- Butterflies and moths are insects that provide important ecological services (See "Does Btk harm other animals?" and “What are caterpillars and why are they important?”). Fairfax County's insecticide spraying program is destroying a valuable natural resource in an already highly-compromised, altered environment.
5. Other remedies of controlling the fall cankerworm would be less harmful to our natural resources. These include tree banding in the fall, installing chickadee boxes and planting a diversity of native trees and shrubs (See “How can I control the fall cankerworm without insecticides?”).
6. Leaving the fall cankerworm caterpillar alone is a sound solution, given its “native” status and its benefits, especially as a food source for other birds and other wildlife.
* For example, it has been reported that 5 of 13 major crop pests have evolved resistance to Bacillus thuringiensis in genetically engineered corn and cotton crops. Bloomberg, June 10, 2013, by Jack Kaskey.
** Various studies have shown the potential for drift of the insecticide Btk:
- More than 3,000 metres [almost 2 miles] downwind in an aerial application***
- “Significant” drift found up to 1,000 metres [more than ½ mile] outside the spray area****
- Btk insecticide can be found in higher concentrations inside than outside by 5 hours after an aerial spraying program****
*** See “Insecticide Fact Sheet: Bacillus Thuringiensis (B.t.),” by Carrie Swadener, Journal of Pesticide Reform, Fall 1994, Vol. 14, No. 3, p. 17.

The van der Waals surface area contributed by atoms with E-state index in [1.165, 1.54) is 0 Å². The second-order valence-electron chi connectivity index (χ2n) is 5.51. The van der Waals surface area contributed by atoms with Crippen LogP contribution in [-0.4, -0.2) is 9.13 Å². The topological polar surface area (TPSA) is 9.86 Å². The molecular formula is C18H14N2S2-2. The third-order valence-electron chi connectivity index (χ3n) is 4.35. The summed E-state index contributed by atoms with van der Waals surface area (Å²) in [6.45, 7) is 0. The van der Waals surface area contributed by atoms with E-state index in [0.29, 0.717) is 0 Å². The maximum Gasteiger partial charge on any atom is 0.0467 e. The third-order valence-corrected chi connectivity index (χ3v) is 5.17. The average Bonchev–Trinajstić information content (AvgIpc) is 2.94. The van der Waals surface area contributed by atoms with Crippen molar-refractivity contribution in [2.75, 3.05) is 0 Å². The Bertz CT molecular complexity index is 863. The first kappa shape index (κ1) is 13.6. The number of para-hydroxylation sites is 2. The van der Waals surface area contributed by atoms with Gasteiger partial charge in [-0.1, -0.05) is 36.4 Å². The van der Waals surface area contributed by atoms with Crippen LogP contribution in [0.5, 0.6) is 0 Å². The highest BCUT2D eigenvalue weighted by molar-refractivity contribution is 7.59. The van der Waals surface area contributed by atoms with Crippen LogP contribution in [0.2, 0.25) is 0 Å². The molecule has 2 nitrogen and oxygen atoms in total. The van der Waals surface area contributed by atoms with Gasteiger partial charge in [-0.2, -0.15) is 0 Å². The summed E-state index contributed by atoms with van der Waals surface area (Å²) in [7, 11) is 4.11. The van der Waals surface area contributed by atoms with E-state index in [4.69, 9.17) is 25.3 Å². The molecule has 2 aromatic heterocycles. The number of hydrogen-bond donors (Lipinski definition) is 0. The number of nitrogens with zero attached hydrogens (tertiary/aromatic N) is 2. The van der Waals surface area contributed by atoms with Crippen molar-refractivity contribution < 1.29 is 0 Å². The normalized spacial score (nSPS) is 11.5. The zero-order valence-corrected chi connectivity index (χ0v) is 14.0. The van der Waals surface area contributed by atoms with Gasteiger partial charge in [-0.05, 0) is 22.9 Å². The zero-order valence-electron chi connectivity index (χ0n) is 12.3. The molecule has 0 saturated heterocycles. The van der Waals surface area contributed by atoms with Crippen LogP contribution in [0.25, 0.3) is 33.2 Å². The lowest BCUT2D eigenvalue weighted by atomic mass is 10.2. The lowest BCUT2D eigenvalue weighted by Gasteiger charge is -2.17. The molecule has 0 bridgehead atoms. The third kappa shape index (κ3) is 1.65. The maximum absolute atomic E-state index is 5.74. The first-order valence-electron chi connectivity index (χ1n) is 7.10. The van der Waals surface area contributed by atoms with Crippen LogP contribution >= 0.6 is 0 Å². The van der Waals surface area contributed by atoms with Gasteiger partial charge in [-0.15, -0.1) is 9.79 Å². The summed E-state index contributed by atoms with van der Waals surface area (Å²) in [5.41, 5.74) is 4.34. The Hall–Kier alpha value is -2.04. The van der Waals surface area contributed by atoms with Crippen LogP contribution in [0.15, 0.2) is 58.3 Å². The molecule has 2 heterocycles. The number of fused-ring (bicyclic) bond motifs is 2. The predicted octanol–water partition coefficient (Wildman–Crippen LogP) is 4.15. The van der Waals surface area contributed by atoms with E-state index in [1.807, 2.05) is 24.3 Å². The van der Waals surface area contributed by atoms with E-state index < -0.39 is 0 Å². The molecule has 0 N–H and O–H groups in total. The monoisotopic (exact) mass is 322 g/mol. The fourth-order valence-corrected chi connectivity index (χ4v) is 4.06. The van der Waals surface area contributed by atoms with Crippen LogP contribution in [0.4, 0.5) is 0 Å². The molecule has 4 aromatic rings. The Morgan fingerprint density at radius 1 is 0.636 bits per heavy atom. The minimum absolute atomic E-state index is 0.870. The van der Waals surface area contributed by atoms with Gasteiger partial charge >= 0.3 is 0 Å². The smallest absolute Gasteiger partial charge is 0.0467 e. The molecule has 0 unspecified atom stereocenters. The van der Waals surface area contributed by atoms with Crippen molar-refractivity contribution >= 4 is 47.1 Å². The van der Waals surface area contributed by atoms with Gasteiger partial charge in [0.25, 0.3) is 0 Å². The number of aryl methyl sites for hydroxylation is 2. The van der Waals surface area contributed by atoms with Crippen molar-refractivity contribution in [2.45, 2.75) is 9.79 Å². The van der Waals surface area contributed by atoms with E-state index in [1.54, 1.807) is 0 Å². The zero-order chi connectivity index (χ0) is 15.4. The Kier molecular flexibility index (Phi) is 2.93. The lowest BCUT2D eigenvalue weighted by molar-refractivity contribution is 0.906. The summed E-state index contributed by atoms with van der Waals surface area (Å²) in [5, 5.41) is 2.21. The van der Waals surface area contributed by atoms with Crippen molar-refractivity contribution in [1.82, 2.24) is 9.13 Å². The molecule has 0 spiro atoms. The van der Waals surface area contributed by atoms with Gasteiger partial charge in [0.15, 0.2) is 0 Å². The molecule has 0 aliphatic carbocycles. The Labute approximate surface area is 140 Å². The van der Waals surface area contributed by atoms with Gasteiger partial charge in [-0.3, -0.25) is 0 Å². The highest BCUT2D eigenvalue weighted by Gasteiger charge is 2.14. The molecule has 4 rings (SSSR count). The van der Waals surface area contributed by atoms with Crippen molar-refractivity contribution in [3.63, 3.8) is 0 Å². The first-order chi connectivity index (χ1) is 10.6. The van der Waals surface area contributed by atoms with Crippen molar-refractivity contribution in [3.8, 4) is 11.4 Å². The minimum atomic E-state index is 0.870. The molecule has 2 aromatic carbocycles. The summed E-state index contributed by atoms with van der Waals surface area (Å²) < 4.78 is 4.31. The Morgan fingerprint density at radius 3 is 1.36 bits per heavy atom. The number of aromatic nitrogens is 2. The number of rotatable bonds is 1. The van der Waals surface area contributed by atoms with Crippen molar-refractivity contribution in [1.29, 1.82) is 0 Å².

**** See “Aerial Spraying of Bacillus Thuringiensis Kurstaki (Btk)” by Claude Ginsburg, Journal of Pesticide Reform, Sumer 2006, Volume 26, No. 2, pp. 13 – 14.
Do other jurisdictions have spray programs like Fairfax County’s?
A few jurisdictions in addition to Fairfax County conduct insecticide spraying programs to control the fall cankerworm including Prince William County, Virginia, and Charlotte, North Carolina.
How can I control the fall cankerworm without insecticides?
Some residents may wish to control the fall cankerworm on their property. Some methods for controlling the fall cankerworm include these:
- wrapping the base of trees in sticky bands in autumn to prevent the female moths from climbing trees and laying their eggs (See “How do I band my trees to reduce the number of fall cankerworm caterpillars?”)
- installing feeding stations or chickadee boxes to provide food and shelter for chickadees; Carolina chickadees are voracious eaters of insects, eating eggs in the winter and caterpillars in the spring (See “How can I help chickadees?”)
- ensuring a diversity of native trees and bushes in your yard and on public and other property, a longer-term solution (See “How would having a diversity of native trees help reduce the fall cankerworm?”)
- restoring altered or degraded areas to a more natural state
How can I help chickadees?
Carolina chickadees are voracious eaters of insects, eating eggs in the winter and caterpillars in the spring. The National Audubon Society has information on how to help chickadees by installing feeding stations and chickadee boxes:http://birds.audubon.org/species/carchi